March 6, 2012 § 19 Comments
My father, who is both a wonderful person and a wonderful eater, and one of the most truly consciously healthy people I know, has been having to make some dietary changes lately to try to figure out some minor allergies. That’s putting it mildly. By “some” changes, I mean he’s doing sort of the mother of all elimination diets. Even things like rice and potatoes, which are usually allowed in elimination diets are o-u-t, out.
If you’re exceptionally noble and self-possessed, I suppose you could see the good in such limitation. The strict form of the sonnet can give rise to even more beauty and creativity than free verse, and all that la dee da. But, overall, it has got to pretty much suck. Perhaps even with a capital S. That’s how I would feel about it, I know.
September 16, 2011 § 10 Comments
I feel like I’ve been wanting to make zucchini pancakes (or fritters, I’ve seen them called both. They’re the savory small kind of pancakes, not zucchini bread-esque sweet ones) since approximately the dawn of time. Though, when I think about it a little bit more carefully, it’s more like since about mid-July.
Remember Sofra Bakery and Cafe, which I mentioned a while back? (More accurately, which I gushed over, swooned over, and nearly asked to marry me, even though Joel, I think, would have been slightly peeved if I had run off with a bakery-cafe. I, on the other hand, would have been very well fed. But perhaps starved for conversation. Anywho…) When we were there, I watched (I have a terrible staring habit sometimes) as a young woman, wearing aviator sunglasses if I remember correctly, sprang up to fetch her order when her name was called, and walked back to her seat carrying a dainty copper tray laden with a stack of slim golden cakes, flecked with green. What were they? Whatever it was, I had missed it. My eyes darted up to the menu and scanned over it again. They had to be the zucchini pancakes. I was instantly consumed by food envy.
Then I turned back to my flatbread, stuffed with cumin-spiced sausage, oranges, green olives, and yogurt sauce, and I was pretty much entirely happy again. But, zucchini pancakes stayed on my mind.
April 7, 2011 § 6 Comments
The Italians have such a way with naming their dishes. I love how they seem to have a sense of humor about it. I’ve already mentioned pasta a la puttanesca, the fast and easy pasta supposedly named after, ahem, women of the street. Strozzapreti, a thick slightly coiled pasta, means “priest choker,” and was purportedly given this name because villagers in Emilia Romagna would feed it to friars who came over for dinner (in those days friars ate free) as a first course in an attempt to stuff them too full to have much room for the more expensive second course, meat.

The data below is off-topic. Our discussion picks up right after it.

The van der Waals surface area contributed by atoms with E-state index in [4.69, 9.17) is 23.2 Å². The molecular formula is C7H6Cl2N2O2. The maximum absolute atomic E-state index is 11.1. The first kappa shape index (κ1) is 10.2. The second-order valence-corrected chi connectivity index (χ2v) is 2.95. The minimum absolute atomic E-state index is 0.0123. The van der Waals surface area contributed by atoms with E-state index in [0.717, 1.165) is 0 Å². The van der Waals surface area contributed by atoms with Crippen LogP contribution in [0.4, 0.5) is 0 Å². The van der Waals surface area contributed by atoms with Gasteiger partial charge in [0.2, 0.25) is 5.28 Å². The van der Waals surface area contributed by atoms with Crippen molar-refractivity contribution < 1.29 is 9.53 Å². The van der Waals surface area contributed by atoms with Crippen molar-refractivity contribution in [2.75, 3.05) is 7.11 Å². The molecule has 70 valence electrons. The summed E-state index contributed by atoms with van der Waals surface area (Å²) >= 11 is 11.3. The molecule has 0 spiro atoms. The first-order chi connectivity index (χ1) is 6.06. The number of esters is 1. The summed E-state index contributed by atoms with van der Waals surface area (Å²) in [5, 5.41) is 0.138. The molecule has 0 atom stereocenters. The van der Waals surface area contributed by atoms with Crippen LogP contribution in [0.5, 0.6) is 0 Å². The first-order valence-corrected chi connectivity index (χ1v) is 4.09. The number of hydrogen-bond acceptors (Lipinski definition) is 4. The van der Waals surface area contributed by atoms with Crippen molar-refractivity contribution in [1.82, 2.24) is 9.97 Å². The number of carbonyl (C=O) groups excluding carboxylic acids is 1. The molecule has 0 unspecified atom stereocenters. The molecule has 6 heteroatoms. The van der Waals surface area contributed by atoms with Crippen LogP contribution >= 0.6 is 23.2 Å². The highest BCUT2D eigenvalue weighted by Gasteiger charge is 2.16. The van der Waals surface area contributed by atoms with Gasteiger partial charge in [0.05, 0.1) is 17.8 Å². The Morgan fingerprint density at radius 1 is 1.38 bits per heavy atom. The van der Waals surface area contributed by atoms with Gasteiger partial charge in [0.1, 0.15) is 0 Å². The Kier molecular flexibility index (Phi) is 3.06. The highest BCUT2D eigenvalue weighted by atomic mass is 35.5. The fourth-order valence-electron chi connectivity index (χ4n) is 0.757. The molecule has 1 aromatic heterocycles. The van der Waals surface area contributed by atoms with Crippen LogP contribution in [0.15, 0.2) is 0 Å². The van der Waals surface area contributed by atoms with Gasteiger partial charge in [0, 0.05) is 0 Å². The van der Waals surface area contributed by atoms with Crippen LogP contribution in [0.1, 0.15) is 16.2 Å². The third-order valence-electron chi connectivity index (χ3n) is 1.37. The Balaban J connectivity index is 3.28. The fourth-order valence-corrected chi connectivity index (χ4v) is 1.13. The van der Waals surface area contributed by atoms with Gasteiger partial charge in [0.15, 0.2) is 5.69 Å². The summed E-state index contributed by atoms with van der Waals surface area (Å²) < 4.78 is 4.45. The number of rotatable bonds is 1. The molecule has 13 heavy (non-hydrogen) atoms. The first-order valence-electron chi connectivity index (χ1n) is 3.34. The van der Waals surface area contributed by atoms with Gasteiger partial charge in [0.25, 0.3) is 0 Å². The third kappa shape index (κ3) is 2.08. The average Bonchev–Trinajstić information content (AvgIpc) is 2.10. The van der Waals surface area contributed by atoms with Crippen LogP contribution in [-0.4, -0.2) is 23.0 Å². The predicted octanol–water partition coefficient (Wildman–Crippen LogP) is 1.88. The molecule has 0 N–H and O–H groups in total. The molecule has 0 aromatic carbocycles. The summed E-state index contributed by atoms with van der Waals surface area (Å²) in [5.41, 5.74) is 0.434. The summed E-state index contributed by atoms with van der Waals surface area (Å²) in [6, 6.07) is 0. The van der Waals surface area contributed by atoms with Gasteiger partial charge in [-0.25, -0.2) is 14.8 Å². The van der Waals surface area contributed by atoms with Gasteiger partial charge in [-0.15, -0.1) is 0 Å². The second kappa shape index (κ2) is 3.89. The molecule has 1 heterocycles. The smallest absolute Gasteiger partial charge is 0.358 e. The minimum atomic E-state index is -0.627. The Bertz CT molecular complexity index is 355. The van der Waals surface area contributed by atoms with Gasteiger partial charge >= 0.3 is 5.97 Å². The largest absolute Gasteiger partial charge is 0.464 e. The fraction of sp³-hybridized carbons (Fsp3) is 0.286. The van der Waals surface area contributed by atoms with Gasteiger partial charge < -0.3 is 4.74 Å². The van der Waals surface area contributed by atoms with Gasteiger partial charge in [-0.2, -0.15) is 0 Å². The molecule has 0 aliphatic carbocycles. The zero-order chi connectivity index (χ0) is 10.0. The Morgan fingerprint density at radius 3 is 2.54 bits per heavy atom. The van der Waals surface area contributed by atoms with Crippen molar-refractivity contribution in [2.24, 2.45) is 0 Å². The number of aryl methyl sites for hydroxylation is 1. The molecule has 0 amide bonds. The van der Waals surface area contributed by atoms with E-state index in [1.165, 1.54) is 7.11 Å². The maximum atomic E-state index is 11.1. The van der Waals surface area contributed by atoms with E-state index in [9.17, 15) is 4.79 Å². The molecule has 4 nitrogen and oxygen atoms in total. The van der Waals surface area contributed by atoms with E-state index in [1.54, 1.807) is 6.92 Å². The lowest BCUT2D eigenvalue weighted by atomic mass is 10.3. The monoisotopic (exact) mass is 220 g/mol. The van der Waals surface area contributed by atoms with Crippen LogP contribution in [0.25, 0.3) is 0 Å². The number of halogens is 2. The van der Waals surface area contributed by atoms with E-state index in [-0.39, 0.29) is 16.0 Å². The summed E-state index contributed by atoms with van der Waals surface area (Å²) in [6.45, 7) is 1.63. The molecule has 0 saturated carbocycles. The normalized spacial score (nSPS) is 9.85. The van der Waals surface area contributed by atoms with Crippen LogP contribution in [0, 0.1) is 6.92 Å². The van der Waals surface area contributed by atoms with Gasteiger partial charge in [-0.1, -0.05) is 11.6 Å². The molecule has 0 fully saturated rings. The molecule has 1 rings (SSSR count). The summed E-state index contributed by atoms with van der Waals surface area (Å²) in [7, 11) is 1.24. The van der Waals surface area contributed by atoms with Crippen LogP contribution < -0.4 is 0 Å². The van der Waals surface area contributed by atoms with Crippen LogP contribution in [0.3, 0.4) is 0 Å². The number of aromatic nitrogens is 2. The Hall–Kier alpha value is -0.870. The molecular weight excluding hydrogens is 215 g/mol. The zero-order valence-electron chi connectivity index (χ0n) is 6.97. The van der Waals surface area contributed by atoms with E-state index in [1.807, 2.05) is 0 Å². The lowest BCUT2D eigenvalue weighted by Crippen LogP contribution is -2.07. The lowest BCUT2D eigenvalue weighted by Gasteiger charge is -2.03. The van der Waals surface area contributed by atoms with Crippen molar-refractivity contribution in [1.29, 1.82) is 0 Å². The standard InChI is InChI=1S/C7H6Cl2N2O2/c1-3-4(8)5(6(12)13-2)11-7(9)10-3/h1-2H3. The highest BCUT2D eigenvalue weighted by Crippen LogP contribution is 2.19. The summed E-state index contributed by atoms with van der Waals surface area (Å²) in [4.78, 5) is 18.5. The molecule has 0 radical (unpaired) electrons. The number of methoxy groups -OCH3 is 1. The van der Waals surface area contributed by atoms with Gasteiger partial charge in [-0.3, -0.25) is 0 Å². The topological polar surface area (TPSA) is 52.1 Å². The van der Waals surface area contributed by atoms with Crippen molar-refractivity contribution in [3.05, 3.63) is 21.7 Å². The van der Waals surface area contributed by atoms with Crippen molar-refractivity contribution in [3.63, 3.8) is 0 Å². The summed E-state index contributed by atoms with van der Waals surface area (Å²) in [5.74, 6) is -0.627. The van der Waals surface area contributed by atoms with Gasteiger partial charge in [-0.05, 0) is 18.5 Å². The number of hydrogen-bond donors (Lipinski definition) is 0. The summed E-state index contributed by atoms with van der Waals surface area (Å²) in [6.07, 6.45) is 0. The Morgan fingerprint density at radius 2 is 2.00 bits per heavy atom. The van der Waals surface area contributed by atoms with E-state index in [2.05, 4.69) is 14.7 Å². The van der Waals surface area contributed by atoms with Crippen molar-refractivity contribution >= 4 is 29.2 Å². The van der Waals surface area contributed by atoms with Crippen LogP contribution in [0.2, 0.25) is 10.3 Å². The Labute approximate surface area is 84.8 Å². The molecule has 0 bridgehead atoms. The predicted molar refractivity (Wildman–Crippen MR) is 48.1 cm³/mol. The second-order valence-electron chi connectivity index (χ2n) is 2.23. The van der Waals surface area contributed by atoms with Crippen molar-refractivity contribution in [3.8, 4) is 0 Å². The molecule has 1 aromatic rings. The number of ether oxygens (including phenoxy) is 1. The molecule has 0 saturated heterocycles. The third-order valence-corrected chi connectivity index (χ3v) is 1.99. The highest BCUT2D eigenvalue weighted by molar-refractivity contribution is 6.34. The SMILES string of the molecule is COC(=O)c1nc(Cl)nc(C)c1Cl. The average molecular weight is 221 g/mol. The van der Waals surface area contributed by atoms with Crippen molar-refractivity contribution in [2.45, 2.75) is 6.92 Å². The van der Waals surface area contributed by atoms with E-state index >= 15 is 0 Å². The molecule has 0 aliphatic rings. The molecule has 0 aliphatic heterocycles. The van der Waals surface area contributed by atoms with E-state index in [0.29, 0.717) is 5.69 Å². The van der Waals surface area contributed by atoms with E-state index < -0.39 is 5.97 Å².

The nickname for tortellini means “sacred navel,” and one must admit they do look a lot like navels. (Sacred because legend has it that an innkeeper created them after being so inspired by the sight of Venus lying sleeping, he wanted to come up with some tribute to her. So, he made a pasta that looked like her navel. Creative, if nothing else!) There’s even a traditional way of cutting fresh pasta haphazardly at angles that is know as maltagliati, which just means “badly cut.” Because, hey,why not just tell it like it is? As long as it tastes good.
May 21, 2010 § 2 Comments
Let’s talk salads. I love salads. Love, love, love them. I’m so excited that we’re getting into the season when the vegetable garden produces lovely little baby lettuces and vegetable CSA’s send you home with more fresh salad greens than you quite know what to do with. Now, if I’m wearing my “I studied nutrition” hat (which, by the way, I’m pretty sure is a fashionable and sleek little cloche) I will expound on how a good salad can make a very satisfying meal, just use lots of veggies, add a little protein in the form of fish, beans, nuts, or lean meat, and use a small amount of an olive oil based dressing. A delicious meal with lots of room for mixing and matching your ingredients!
But, not today. Today, I’m wearing my “butter is a health food!” hat (which may or may not be one of those awesome hats made out of balloons), and I’m here to make you a salad offer you can’t refuse. An offer that includes a crumbly, buttery crust (like a giant crouton on the outside!!), a silky cheesy layer of custard, and a zesty crunchy Caesar-style topping. An offer that looks something like this tart.